In Post Truth, Matthew d’Ancona lays out the ways in which modern politics, and life, show the increasing importance of emotional resonance over the inconvenient details of facts and realities. After recent events around the world, no one should doubt that emotional resonance has the power to beat facts and arguments in the realm of politics, but are there lessons for businesses and brands?Post-truth was Oxford dictionaries word of the year in 2016 defining it as, “circumstances in which objective facts are less influential in shaping public opinion than appeals to emotion and personal belief”. In 1984, George Orwell wrote that, “Reality exists in the human mind, and nowhere else”.
Are there no facts, and only interpretations? George Lakoff has long argued that voting decisions are about the “frames” that people use, reflecting their deep-seated live values, rather than the merits of specific policies and arguments. When Lakoff talks about framing, he is referring to the overall conceptual framework that people use to organise information, the over-arching ideas that allow us to organise our experiences into a coherent whole. Language helps us give names to those concepts, but they are experiential rather than language-bound.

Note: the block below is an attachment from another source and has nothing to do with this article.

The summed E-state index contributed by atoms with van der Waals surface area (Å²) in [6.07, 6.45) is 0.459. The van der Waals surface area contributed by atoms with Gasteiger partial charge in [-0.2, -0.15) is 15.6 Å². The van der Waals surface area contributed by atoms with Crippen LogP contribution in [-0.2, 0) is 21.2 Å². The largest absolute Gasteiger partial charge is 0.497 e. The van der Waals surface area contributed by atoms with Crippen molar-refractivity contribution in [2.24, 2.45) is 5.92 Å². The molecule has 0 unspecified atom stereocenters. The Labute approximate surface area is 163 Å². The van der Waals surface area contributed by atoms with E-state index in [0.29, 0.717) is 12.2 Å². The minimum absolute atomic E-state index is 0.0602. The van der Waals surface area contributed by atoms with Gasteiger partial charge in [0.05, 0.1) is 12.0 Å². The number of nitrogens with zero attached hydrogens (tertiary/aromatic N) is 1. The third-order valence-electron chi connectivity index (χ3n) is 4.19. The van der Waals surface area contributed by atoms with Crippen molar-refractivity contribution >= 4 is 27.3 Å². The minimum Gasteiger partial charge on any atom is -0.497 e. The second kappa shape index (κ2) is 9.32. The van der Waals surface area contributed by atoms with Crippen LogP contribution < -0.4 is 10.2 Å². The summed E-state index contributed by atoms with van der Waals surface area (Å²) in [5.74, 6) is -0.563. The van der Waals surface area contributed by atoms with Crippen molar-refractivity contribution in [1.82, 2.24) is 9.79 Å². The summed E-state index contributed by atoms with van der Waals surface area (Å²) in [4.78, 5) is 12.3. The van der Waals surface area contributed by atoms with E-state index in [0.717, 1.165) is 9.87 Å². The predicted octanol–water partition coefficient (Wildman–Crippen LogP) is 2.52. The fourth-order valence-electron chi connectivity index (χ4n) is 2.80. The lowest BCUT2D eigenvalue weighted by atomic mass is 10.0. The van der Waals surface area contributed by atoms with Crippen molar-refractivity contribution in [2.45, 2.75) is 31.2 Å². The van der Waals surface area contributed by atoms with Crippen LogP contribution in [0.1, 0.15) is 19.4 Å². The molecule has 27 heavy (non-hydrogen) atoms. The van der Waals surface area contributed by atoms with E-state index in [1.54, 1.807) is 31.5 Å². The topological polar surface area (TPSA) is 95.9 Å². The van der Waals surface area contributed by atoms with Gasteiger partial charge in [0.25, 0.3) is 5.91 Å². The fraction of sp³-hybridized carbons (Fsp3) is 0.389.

Voters vote their values, which reflects their self-identity. Values don’t always coincide with people’s self-interest and are often unrelated to specific policy positions and arguments. So when voting people will align their policy positions with their overall values (which come first), rather than deciding on the merits of specific policies and then choosing a frame that first best with them.
Daniel Kahneman agrees with this saying that people vote based on general beliefs, not specific policies. However, Kahneman goes a step further in arguing that support for a specific argument will be based more on the conclusion (and whether it resonates with someone’s overall beliefs) than on the merits of the argument itself.